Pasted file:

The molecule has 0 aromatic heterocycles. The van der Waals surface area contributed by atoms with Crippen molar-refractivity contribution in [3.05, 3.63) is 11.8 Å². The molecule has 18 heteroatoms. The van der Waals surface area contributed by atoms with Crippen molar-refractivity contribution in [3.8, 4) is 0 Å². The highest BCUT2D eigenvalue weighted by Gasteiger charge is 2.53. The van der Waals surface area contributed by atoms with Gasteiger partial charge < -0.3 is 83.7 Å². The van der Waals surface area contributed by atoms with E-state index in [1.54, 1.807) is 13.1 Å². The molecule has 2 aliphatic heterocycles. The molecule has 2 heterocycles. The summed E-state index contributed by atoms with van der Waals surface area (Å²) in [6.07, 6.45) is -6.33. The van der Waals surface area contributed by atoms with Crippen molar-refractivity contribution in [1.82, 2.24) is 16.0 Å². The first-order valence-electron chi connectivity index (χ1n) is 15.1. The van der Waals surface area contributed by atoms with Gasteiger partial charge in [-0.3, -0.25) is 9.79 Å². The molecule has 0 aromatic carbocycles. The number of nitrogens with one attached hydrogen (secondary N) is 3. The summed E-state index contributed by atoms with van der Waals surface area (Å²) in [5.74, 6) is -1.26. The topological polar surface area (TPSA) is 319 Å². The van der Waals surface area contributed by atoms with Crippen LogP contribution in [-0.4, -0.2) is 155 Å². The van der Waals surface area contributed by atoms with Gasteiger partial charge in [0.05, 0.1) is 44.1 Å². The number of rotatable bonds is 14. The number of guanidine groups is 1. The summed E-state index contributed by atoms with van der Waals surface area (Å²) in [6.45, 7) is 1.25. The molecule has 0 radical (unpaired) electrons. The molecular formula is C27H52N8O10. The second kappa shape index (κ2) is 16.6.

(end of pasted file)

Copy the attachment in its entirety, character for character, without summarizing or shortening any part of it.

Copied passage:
The molecule has 0 aromatic heterocycles. The van der Waals surface area contributed by atoms with Crippen molar-refractivity contribution in [3.05, 3.63) is 11.8 Å². The molecule has 18 heteroatoms. The van der Waals surface area contributed by atoms with Crippen molar-refractivity contribution in [3.8, 4) is 0 Å². The highest BCUT2D eigenvalue weighted by Gasteiger charge is 2.53. The van der Waals surface area contributed by atoms with Gasteiger partial charge < -0.3 is 83.7 Å². The van der Waals surface area contributed by atoms with E-state index in [1.54, 1.807) is 13.1 Å². The molecule has 2 aliphatic heterocycles. The molecule has 2 heterocycles. The summed E-state index contributed by atoms with van der Waals surface area (Å²) in [6.07, 6.45) is -6.33. The van der Waals surface area contributed by atoms with Crippen molar-refractivity contribution in [1.82, 2.24) is 16.0 Å². The first-order valence-electron chi connectivity index (χ1n) is 15.1. The van der Waals surface area contributed by atoms with Gasteiger partial charge in [-0.3, -0.25) is 9.79 Å². The molecule has 0 aromatic carbocycles. The number of nitrogens with one attached hydrogen (secondary N) is 3. The summed E-state index contributed by atoms with van der Waals surface area (Å²) in [5.74, 6) is -1.26. The topological polar surface area (TPSA) is 319 Å². The van der Waals surface area contributed by atoms with Crippen LogP contribution in [-0.4, -0.2) is 155 Å². The van der Waals surface area contributed by atoms with Gasteiger partial charge in [0.05, 0.1) is 44.1 Å². The number of rotatable bonds is 14. The number of guanidine groups is 1. The summed E-state index contributed by atoms with van der Waals surface area (Å²) in [6.45, 7) is 1.25. The molecule has 0 radical (unpaired) electrons. The molecular formula is C27H52N8O10. The second kappa shape index (κ2) is 16.6.